(Eventually, we managed to salvage the situation – but, more about that in next point.)

3. There is always a “workaround” or “Plan B”


When our internet connectivity started behaving shaky, we pulled all string with the ISP team to fix it. We gave them ample time (relative to conference timeline) to work on it. But we also started working on ‘plan B’ almost immediately. Since the conference reputation was at stake. Unfortunately, the ISP teams could not fix the issue, nor did they take any efforts of owning up the situation and simply washed of their hands! So we switched to Plan ‘B’ by day 3. Today I find it easy to say that we switched, but in reality it was the most difficult thing to pull off in 2-days’ time! We negotiated an alternate contract with conference venue hotel, got a separate bandwidth deal from them, tested it and rolled it out on day 3!

My main learning from this episode was: time is always relative when fixing any situation! The lesser the time, the better the negotiations and outcome!! And most importantly, there is always a workaround – within time, budget and resource limit. Once just has to be positive and creative to architect that.

4. Customer empathy goes a long way…


The internet service provider did not show any empathy when things went wrong. A simple call from their top management would have helped, would have assured me that they will take care of the situation. That call never came…

It is never easy for a customer to snap ties and look for alternate vendor when the clock is ticking. Even though Plan ‘B’ is made, customer never actually switches to it unless forced by situation. After facing issues with Plan ‘A’, what is the guarantee that ‘B’ will succeed? – This thought is always on forefront while making that difficult situation.

So when things go wrong, it is important to make that difficult call and empathize with the customer, assure and give confidence. Empathy goes long way in winning difficult situations.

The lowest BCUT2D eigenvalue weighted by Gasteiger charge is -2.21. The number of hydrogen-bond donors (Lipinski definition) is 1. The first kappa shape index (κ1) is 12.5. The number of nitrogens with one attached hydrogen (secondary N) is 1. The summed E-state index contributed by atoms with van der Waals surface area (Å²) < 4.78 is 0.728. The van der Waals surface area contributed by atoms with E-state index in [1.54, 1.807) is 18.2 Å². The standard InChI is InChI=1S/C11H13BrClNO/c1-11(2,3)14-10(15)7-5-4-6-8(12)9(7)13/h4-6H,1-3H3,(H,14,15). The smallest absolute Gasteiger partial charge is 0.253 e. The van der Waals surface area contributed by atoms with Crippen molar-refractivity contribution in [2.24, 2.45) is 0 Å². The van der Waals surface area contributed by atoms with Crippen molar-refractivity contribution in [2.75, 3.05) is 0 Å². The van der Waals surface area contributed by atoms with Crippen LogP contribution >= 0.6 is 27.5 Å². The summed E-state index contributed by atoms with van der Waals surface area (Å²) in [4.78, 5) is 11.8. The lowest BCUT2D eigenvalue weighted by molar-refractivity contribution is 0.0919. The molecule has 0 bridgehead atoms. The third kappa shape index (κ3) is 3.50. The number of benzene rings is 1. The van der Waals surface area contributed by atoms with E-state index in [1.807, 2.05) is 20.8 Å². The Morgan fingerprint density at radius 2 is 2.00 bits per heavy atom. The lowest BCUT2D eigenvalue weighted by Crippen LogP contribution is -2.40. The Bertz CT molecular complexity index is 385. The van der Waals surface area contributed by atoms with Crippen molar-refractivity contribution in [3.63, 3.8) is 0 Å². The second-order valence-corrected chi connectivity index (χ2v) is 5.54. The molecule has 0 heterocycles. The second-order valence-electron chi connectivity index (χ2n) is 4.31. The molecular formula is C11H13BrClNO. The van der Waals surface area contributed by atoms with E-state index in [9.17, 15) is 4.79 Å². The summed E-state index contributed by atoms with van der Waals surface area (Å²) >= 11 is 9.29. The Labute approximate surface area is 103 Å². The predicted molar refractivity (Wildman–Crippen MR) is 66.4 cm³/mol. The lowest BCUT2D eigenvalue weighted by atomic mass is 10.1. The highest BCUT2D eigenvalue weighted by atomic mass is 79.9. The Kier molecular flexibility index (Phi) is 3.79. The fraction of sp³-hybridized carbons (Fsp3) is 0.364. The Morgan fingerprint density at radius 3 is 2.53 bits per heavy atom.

5. Do the business of relationship and not the business of operations


Over the period of time, I may not recall the operational details of the event but I’ll surely remember great working relationship with various folks. The next time someone asks me for a recommendation for hosting a conference, I’ll surely refer our event partners. That’s the recall value due to great relationship building.

In the IT services industry, our day-to-day rigmaroles of service delivery take toll on this important aspect. We get swamped with transactional and tactical matters so much that we lose the sight of the forest. And start seeing trees. So while operational details are important, we need to invest in relationship building exercise with our customers.

These 5 lessons of Trust, Ownership, Workaround, Empathy and Relationship form the “TOWER” principle of Customer engagement. A term that was coined by Persistent CEO, Anand – I truly realized its importance when I was on the other side of the table!

(VLDB was held at the Leela Ambience, Gurgaon. Attitude Events Pvt. Ltd. was the event partner for the same.)